Scientists from ITMO University and Tampere University of Technology managed to improve computational imaging of optical signal in lensless microscopes. By employing special algorithms they increased the resolution of obtained images without any changes in the technical characteristics of microscopes.
Lensless computational microscopy makes it possible to visualize transparent objects or measure their shape in three dimensions. Such microscopes have no lenses or objectives that focus light on an image sensor. Instead lensless microscopes rely on measuring diffraction patterns that result from illuminating an object with laser or LED light. The image obtained from these patterns is generated by using computational approach. Special algorithms allow not only to generate the optical image, but also to improve the optical signal itself. It thus becomes possible to get images with higher resolution using only mathematical methods without any physical changes to microscopes.
An international team of scientists from Russia and Finland turned to computational methods in order to expand the field of view, a crucial feature of any microscope. In traditional microscopy an objective focuses light from a small object area to a bigger area where the image is captured. Thus, the image size appears to be increased. It is impossible, however, to change the size of the image sensor itself. This is where computational means come into play, allowing researchers to overcome this physical limitation of image sensors and expand the field of view.
To this end, several different diffraction patterns must be registered by camera. To perform the task, scientists used special filters called phase masks, which are usually synthesized on a computer and fed into the optical path of the microscope using a spatial light modulator. Once the diffraction patterns were processed, the scientists managed to artificially increase the field of view and consequently the resolution of the retrieved image.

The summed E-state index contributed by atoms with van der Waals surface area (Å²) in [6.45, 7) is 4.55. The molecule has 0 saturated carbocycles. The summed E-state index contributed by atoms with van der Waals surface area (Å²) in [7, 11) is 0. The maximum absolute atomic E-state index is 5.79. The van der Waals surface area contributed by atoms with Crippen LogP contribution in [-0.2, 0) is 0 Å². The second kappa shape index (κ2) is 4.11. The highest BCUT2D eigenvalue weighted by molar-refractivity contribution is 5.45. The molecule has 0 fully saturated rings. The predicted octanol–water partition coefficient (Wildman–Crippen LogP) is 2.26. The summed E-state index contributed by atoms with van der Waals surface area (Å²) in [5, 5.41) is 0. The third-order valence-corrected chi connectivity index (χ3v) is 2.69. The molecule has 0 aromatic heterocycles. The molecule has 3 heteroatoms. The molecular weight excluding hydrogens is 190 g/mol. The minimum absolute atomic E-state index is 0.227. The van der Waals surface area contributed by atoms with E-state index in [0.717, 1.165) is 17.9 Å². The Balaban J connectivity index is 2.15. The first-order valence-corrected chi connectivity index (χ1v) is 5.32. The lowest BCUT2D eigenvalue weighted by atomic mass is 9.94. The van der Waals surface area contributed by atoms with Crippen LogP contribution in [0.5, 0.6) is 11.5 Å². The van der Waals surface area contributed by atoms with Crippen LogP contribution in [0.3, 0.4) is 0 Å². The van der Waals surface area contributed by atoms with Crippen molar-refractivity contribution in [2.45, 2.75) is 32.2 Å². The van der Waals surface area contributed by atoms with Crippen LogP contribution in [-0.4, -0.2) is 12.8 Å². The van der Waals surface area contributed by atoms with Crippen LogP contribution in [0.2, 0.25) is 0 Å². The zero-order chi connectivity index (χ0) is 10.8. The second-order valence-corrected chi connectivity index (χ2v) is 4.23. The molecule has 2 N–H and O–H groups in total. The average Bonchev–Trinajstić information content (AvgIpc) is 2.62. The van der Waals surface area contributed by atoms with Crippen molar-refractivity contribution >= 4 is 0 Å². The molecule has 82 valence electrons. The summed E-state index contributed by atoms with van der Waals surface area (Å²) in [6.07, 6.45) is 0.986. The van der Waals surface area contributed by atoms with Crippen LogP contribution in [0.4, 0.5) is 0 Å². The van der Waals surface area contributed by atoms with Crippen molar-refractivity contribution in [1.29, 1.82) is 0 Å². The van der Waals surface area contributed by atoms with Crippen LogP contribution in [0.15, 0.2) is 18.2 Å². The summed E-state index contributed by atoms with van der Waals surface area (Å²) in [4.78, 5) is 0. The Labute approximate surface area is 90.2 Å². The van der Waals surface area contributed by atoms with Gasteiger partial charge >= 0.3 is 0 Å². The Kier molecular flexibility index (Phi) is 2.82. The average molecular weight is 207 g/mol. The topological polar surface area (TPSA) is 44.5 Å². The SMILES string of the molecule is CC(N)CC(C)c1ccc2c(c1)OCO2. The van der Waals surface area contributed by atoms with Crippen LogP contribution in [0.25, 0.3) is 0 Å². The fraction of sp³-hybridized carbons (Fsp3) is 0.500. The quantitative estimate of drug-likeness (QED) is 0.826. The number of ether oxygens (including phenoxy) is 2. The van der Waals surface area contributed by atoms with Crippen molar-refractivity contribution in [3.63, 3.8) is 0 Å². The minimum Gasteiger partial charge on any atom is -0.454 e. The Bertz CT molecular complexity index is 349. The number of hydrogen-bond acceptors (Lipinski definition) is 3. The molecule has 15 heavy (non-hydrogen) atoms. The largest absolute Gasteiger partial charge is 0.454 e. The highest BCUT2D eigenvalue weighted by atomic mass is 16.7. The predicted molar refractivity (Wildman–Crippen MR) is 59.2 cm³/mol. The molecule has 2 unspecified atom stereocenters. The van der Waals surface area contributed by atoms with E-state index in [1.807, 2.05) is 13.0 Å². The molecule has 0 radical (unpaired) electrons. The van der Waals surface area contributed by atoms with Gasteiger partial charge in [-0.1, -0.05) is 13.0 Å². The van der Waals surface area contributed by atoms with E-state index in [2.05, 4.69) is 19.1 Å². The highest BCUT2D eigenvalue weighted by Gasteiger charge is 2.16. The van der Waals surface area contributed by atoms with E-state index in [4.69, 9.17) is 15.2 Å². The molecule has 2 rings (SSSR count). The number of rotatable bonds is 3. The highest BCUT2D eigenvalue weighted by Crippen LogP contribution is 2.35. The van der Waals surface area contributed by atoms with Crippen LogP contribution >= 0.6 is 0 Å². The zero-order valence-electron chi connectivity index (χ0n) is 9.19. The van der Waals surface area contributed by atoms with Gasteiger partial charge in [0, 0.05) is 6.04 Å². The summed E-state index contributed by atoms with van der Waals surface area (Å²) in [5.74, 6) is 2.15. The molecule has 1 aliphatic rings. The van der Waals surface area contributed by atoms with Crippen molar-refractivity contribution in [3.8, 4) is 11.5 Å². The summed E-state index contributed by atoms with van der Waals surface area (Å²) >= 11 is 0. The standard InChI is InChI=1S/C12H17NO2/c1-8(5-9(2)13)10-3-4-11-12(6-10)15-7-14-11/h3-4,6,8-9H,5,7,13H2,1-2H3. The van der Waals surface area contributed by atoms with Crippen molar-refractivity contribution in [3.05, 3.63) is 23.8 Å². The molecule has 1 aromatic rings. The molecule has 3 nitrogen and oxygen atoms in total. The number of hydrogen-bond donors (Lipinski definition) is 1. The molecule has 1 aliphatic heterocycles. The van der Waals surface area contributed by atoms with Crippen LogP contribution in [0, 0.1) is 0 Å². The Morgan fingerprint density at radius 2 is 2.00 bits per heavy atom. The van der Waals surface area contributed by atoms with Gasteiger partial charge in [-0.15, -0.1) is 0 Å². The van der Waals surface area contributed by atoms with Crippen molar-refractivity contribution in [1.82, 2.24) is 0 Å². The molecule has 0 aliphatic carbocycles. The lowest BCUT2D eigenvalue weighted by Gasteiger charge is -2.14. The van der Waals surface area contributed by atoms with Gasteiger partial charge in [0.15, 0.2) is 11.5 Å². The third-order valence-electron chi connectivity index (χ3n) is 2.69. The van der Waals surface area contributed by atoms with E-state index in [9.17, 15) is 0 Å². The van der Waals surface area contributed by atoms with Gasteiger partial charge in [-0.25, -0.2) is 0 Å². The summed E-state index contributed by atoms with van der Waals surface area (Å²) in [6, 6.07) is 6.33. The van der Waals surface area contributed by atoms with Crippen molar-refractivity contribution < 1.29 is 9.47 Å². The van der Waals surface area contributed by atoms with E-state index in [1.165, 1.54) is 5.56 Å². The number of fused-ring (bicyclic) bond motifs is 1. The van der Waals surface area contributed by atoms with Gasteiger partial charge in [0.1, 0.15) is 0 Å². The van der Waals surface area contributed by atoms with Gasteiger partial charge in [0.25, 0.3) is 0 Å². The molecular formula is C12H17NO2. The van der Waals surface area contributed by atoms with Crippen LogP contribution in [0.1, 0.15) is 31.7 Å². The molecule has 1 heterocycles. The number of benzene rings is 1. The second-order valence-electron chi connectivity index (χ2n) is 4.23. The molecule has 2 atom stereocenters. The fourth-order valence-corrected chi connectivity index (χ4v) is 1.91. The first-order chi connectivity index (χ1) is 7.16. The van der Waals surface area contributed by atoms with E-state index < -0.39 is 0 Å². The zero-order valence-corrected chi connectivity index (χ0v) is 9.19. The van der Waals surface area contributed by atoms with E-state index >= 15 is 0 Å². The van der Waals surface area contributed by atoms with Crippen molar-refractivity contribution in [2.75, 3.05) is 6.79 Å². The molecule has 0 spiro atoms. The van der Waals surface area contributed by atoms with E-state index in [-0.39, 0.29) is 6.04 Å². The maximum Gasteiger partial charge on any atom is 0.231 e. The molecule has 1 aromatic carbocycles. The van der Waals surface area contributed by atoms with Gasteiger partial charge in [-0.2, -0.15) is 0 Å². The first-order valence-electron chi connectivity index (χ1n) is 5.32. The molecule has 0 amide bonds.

"We used the mathematical method of sparse representation of signal. A simple example may help understand how it works. Imagine that you have a grid paper and you choose a square area of 8x8. If you register the signal in this 8x8 square, then the retrieved image will be discretized in the same way. But if the signal meets certain requirements of sparsity, you can potentially use the same 8x8 signal to restore all the missing information regarding the same object, but with a smaller discrete mesh of 16x16 or even 32x32. At the same time, the resolution will increase twofold or fourfold correspondingly. Moreover, our computational algorithm expands the signal beyond the registration area. This essentially implies the appearance of extra pixels around our 8x8 square, which therefore expands the field of view," - says Nikolay Petrov, one of the authors of the study and head of the Laboratory of Digital and Display Holography at ITMO University.
The new approach enables scientists to improve image resolution without any modifications in the quality of the image sensor and other microscope components. This, in turn, suggests significant economy and cheaper microscopes in the future.
"What seems to be the trend in this area of research is the simplification and optimization of optical systems. To achieve even more optimization, we need to remove the spatial light modulator from the system and reduce the amount of masks-filters. One of the obvious paths to achieve these goals is to use a single filter with sequential movement. This will make our lensless computational microscope even cheaper, as the spatial light modulator is the most expensive element in such systems," - comments Igor Shevkunov, coauthor of the study and researcher at the Laboratory of Digital and Display Holography and Fellow at the Tampere University of Technology.
Improvement of lensless computational microscopy is a step further to higher quality research in biology, chemistry, medicine and other fields.